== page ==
While the therapy has been touted as a remedy for corona, there can be transfusion reactions or the disease worsening. This includes acute lung injury or acute respiratory distress
By Dr KK Aggarwal
A 47-year-old woman, who was the first Covid-19 patient to receive plasma therapy at Sassoon General Hospital in Pune, tested negative for the disease. ICMR has now given permission to many government and private hospitals to use plasma therapy for off-label use in Covid-19 conditions.
Convalescent plasma refers to the plasma component of blood from an individual who has recovered from corona. It is experimental for Covid-19 patients and involves intravenous transfusion of plasma from a recovered patient to a critically ill patient early in the illness. It is a readymade antibody transfer to provide passive immunity (through neutralising antibodies or possibly other immune mediators directed against the infectious pathogen) until the individual can develop an active immune response, with the hope that clinical outcomes can be improved.
Imagine a house being attacked by thieves. The thieves are equivalent to viruses. In this case, corona viruses. The first response of those in the house will be to call a PCR van, which can be compared to the PCR test. The PCR van will file an FIR and leave the place, informing the local police to act. The local police in the case of the coronavirus, takes a week to reach. During this period, the house inmates themselves will try to fight the thieves using their personal security and that is called inmate passive immunity.
In case we find that our personal security is not able to fight the thieves, we are at liberty to hire personal security from anyone who has faced similar viruses in the past. Hiring that personal security from a person who has recovered from a virus is called plasma therapy. It will, therefore, only work till the local police or IgG and IgM antibodies arrive.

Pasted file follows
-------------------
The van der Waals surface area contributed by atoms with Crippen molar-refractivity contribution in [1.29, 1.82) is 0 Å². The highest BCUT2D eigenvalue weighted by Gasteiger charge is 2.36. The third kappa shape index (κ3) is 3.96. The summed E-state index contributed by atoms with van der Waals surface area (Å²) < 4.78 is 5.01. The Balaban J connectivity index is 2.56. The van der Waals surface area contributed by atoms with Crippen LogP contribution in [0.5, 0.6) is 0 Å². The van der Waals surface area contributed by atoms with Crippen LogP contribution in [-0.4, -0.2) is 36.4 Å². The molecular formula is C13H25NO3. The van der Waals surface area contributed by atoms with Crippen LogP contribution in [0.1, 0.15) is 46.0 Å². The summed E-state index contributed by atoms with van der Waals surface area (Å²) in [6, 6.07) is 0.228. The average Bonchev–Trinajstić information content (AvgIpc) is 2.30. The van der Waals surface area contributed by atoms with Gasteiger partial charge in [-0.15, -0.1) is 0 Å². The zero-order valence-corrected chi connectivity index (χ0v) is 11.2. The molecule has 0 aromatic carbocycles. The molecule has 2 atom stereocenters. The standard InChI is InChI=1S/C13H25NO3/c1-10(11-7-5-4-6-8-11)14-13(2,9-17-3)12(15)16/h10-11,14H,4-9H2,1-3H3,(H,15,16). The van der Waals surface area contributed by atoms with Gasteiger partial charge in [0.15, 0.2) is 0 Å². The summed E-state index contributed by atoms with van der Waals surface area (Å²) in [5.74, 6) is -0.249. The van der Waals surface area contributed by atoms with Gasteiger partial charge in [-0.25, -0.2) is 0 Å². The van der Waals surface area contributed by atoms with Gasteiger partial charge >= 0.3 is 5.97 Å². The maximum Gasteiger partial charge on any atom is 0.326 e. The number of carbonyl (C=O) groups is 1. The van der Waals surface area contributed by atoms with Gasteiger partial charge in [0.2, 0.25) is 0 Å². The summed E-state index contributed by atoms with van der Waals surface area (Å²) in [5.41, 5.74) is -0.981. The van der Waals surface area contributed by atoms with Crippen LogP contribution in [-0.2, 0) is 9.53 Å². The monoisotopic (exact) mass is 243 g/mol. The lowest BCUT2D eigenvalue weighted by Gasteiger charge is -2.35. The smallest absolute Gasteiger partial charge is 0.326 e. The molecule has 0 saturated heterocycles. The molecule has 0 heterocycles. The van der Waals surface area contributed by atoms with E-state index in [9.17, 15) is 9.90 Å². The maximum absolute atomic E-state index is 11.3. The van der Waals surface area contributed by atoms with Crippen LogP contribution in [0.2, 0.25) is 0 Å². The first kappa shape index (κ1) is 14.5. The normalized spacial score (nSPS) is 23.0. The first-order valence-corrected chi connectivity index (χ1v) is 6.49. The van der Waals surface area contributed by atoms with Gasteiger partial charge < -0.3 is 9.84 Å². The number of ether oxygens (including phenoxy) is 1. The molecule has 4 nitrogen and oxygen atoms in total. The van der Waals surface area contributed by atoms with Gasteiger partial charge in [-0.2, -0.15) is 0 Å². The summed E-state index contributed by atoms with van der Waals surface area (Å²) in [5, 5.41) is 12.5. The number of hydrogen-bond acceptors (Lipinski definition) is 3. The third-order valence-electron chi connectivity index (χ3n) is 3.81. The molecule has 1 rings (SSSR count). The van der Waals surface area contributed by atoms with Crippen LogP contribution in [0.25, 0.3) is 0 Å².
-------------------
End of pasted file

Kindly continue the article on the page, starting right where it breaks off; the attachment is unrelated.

Convalescent plasma is not routinely available, nor is it a licensed FDA or Drug Controller General product. Instead, it has been made available for specific agents at times of disease epidemics or pandemics. Once an epidemic has subsided, convalescent plasma is likely to become unavailable.
The criteria for optimal preparation of plasma (or hyperimmune globulin) include a high titer of neutralising antibodies. Donors should be negative RT PCR; the blood group should match; male donors or female donors who have been pregnant, should have negative testing for anti-HLA antibodies; evidence for efficacy and lack of harm and informed consent with discussion of the risks and benefits of therapy told to them.
Two weeks after a person has been declared antigen negative, he can donate 400-500 ml of plasma and the same can be used for 2-3 patients. A donor can donate again after an interval and ultimately be able to help 8-10 patients. Related products include convalescent serum (contains antibodies but not clotting factors) and hyperimmune globulin (a manufactured concentrated product containing a high titre of antibodies).
Convalescent plasma (or hyperimmune globulin) could, in theory, be used to improve the clinical course of the disease in affected individuals or to reduce the risk of developing disease (eg, post-exposure prophylaxis). However, the risk of transfusion reactions or disease worsening must be considered in the risk-benefit analysis. Monoclonal antibodies with neutralising potential are other options. Plasma can be obtained via apheresis or whole blood donation. Apheresis is preferred because this optimises the yield (two to four units of plasma can be obtained per apheresis donation).